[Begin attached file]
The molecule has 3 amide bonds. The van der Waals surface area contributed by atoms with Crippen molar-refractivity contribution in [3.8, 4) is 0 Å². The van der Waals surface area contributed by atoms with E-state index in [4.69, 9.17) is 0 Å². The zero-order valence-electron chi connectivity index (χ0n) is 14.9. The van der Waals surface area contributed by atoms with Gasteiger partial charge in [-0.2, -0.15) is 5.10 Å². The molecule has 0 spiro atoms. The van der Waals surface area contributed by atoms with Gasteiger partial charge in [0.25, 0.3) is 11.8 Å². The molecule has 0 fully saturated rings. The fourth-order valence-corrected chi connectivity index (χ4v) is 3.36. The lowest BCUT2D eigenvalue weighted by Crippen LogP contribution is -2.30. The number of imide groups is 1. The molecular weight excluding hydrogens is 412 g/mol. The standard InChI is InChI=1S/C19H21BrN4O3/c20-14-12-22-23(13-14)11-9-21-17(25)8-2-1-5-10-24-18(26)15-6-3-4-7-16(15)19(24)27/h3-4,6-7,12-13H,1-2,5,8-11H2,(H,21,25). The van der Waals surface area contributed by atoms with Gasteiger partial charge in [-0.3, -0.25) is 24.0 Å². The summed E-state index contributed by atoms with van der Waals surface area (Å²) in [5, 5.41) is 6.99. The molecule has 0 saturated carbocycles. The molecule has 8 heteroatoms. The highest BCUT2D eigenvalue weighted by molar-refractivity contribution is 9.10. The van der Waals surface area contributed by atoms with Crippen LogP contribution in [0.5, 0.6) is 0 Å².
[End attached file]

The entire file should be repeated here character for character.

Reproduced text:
The molecule has 3 amide bonds. The van der Waals surface area contributed by atoms with Crippen molar-refractivity contribution in [3.8, 4) is 0 Å². The van der Waals surface area contributed by atoms with E-state index in [4.69, 9.17) is 0 Å². The zero-order valence-electron chi connectivity index (χ0n) is 14.9. The van der Waals surface area contributed by atoms with Gasteiger partial charge in [-0.2, -0.15) is 5.10 Å². The molecule has 0 spiro atoms. The van der Waals surface area contributed by atoms with Gasteiger partial charge in [0.25, 0.3) is 11.8 Å². The molecule has 0 fully saturated rings. The fourth-order valence-corrected chi connectivity index (χ4v) is 3.36. The lowest BCUT2D eigenvalue weighted by Crippen LogP contribution is -2.30. The number of imide groups is 1. The molecular weight excluding hydrogens is 412 g/mol. The standard InChI is InChI=1S/C19H21BrN4O3/c20-14-12-22-23(13-14)11-9-21-17(25)8-2-1-5-10-24-18(26)15-6-3-4-7-16(15)19(24)27/h3-4,6-7,12-13H,1-2,5,8-11H2,(H,21,25). The van der Waals surface area contributed by atoms with Gasteiger partial charge in [-0.3, -0.25) is 24.0 Å². The summed E-state index contributed by atoms with van der Waals surface area (Å²) in [5, 5.41) is 6.99. The molecule has 0 saturated carbocycles. The molecule has 8 heteroatoms. The highest BCUT2D eigenvalue weighted by molar-refractivity contribution is 9.10. The van der Waals surface area contributed by atoms with Crippen LogP contribution in [0.5, 0.6) is 0 Å².